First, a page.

Quirky Christmas customs

Some countries have unusual Christmas traditions to say the least. Here are a few cultural oddities from around the globe.


In Austria, children who end up on Santa’s naughty list have to worry about Krampus: a horned, hairy beast that snatches misbehaving children in his wicker basket, serving as Saint Nicholas’ creepy enforcer. Many towns in Austria (and a few neighbouring countries), celebrate Krampusnacht on December 5, when dozens of men dressed as the half-goat demon parade through the streets brandishing sticks and terrorising children.


The residents of South Wales enjoy parading an undead horse around their villages to celebrate the happiest time of year. Probably dating back to Celtic times, the custom involves draping a white sheet over a pole with a horse skull attached and knocking on peoples’ doors. The party carrying the morbid effigy then sing to the residents, who are supposed to sing back before offering some food or drink to the visiting partygoers.



Twelve days after Santa’s visit, on the eve of the Epiphany, families in Italy leave out a glass of vino and a plate of sausages for ‘La Befana’, who drops down the chimney on her broomstick. According to folklore, the old lady knocked back an invitation from the Three Wise Men to witness the birth of Christ, and was so devastated about missing it, she spends every Christmas gliding around the country searching for the baby Jesus and doling out presents to good kids and coal to naughty ones.



Ukrainians swap fairy lights for spider webs. The legend of the Christmas spider explains that a poor widow and her children cultivated a Christmas tree from a pinecone but couldn’t afford any decorations. But on Christmas morning, they woke up to see their tree blanketed in cobwebs, which sunlight then changed into gold and silver. These days trees across Ukraine are decorated with little spider ornaments called ‘pavuchky’ and fake spider webs.


Each year in the Mexican city of Oaxaca, the days leading up to Christmas are marked with an event known as the Night of the Radishes. Believe it or not, it’s a vegetable carving competition. Participants are creative, with everything from nativity scenes to fantastical monsters on display as thousands of visitors descend on the city to witness the fun.


Christmas may not be huge in Japan but a successful KFC advertisement campaign in the 1970s led to the tradition of families tucking in to buckets of fried chicken on December 25. In fact, holiday-themed dirty bird has become so popular around Japan that restaurant reservations and specially packaged delivery orders are placed months in advance lest people miss out on their favourite crumbed chicken. 


A tradition that dates back centuries can be found in Norway, with local folklore claiming witches and evil spirits appear on Christmas Eve to get up to some mischief. Families hide their brooms to stop them from being stolen for a midnight ride.


In Guatemala, locals believe that the devil and other evil spirits live in the dark, dirty corners of your home. Therefore, they spend the week before Christmas sweeping up, collecting rubbish and then piling everything in a huge heap outside. An effigy of the devil is then placed on top of the pile and set on fire.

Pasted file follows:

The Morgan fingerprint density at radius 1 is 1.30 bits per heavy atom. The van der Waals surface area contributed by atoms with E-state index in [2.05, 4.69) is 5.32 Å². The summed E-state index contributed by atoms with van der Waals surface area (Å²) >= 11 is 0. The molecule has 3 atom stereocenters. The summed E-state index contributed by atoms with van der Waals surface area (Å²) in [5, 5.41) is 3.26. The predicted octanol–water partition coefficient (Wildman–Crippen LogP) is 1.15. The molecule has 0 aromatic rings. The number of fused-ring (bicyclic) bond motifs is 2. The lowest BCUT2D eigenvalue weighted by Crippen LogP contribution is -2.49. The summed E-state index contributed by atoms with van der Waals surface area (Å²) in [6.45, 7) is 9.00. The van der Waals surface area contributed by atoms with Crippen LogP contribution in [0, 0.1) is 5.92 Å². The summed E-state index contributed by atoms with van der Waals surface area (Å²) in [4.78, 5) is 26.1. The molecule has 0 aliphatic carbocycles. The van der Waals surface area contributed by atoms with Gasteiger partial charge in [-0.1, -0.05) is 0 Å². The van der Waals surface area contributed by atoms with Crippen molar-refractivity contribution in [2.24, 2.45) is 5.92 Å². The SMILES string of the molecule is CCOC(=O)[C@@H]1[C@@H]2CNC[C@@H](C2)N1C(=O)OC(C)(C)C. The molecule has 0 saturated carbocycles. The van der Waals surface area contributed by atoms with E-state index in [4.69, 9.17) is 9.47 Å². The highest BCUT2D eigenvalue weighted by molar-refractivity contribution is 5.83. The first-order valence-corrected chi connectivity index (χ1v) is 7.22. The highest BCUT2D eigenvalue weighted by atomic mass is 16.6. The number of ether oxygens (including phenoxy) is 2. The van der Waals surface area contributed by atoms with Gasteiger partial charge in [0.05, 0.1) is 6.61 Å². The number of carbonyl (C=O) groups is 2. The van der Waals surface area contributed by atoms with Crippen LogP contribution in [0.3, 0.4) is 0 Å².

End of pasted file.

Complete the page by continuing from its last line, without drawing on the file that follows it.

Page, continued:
During consoda, the traditional Christmas feast in Portugal, families sometimes set extra places at the dining table for relatives who have passed. It is thought the practice will ensure good fortunes for the household. In some areas, crumbs are left on the hearth as well.


In the Venezuelan capital of Caracas, some people make their way to Mass on roller skates on Christmas morning. Many of the city’s streets are closed to traffic, so skaters can roll into church safely, and on time. It’s even said that children will sleep with one lace from their skates tied around their toe, the other skate dangling from the window so their friends can wake them up with a friendly tug on the lace.


A unique festive tradition from Iceland involves a giant cat which is said to roam the snowy countryside at Christmas time. Traditionally, farmers would use the Yule Cat as an incentive for their employees so the hard workers would receive new clothes, while the more apathetic would be eaten by the gigantic cat-like beast. A feline feast indeed. Now there’s food for thought!


On Christmas Eve in cold Finland, it’s customary to strip down and take a long sauna. This cosy ritual is associated with long dead ancestors. After the sauna, Finns head out for evening celebrations while the ancestor spirits take their place in the warm bubbles.


Sweden has the Yule Goat tradition which dates back to around the 11th century, where a large goat figure was first mentioned. In the 17th century, it was popular for young men to dress as the goat creature and run around pulling pranks and demanding gifts. But 200 years later the goat became the ‘good guy’ and a giver of gifts.



Christmas food in the west often includes mince pies, turkey and ham. Not in South Africa, where creepy crawlies are the food of choice for many children. Fried caterpillars may seem like one of the more unusual Christmas traditions, but these caterpillars are not your everyday backyard variety. It’s believed anyone who eats the Pine Tree Emperor Moth, or Christmas caterpillar, will have extra luck in the year ahead.


We encourage you to share and use this material on your own website. However, when using materials from Majellan Media’s website, please include the following in your citation:  Sourced from www.majellan.media

Click to share